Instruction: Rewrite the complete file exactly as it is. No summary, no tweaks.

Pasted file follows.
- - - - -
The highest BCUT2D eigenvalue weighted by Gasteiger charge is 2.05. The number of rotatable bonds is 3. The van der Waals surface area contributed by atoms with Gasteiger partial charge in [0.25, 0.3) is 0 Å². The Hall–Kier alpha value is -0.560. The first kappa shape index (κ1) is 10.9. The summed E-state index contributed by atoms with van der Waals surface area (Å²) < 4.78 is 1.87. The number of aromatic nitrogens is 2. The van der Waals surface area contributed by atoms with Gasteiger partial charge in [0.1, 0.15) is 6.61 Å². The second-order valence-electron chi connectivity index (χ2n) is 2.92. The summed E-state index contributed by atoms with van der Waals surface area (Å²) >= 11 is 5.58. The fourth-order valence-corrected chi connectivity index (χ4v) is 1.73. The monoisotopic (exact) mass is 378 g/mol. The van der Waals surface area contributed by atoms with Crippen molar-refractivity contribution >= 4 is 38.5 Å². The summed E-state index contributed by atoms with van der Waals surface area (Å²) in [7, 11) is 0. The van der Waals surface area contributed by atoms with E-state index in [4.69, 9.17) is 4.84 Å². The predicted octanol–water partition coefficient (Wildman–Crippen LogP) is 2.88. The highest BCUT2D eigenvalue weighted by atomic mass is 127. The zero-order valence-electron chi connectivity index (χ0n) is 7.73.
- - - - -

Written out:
The highest BCUT2D eigenvalue weighted by Gasteiger charge is 2.05. The number of rotatable bonds is 3. The van der Waals surface area contributed by atoms with Gasteiger partial charge in [0.25, 0.3) is 0 Å². The Hall–Kier alpha value is -0.560. The first kappa shape index (κ1) is 10.9. The summed E-state index contributed by atoms with van der Waals surface area (Å²) < 4.78 is 1.87. The number of aromatic nitrogens is 2. The van der Waals surface area contributed by atoms with Gasteiger partial charge in [0.1, 0.15) is 6.61 Å². The second-order valence-electron chi connectivity index (χ2n) is 2.92. The summed E-state index contributed by atoms with van der Waals surface area (Å²) >= 11 is 5.58. The fourth-order valence-corrected chi connectivity index (χ4v) is 1.73. The monoisotopic (exact) mass is 378 g/mol. The van der Waals surface area contributed by atoms with Crippen molar-refractivity contribution >= 4 is 38.5 Å². The summed E-state index contributed by atoms with van der Waals surface area (Å²) in [7, 11) is 0. The van der Waals surface area contributed by atoms with E-state index in [4.69, 9.17) is 4.84 Å². The predicted octanol–water partition coefficient (Wildman–Crippen LogP) is 2.88. The highest BCUT2D eigenvalue weighted by atomic mass is 127. The zero-order valence-electron chi connectivity index (χ0n) is 7.73.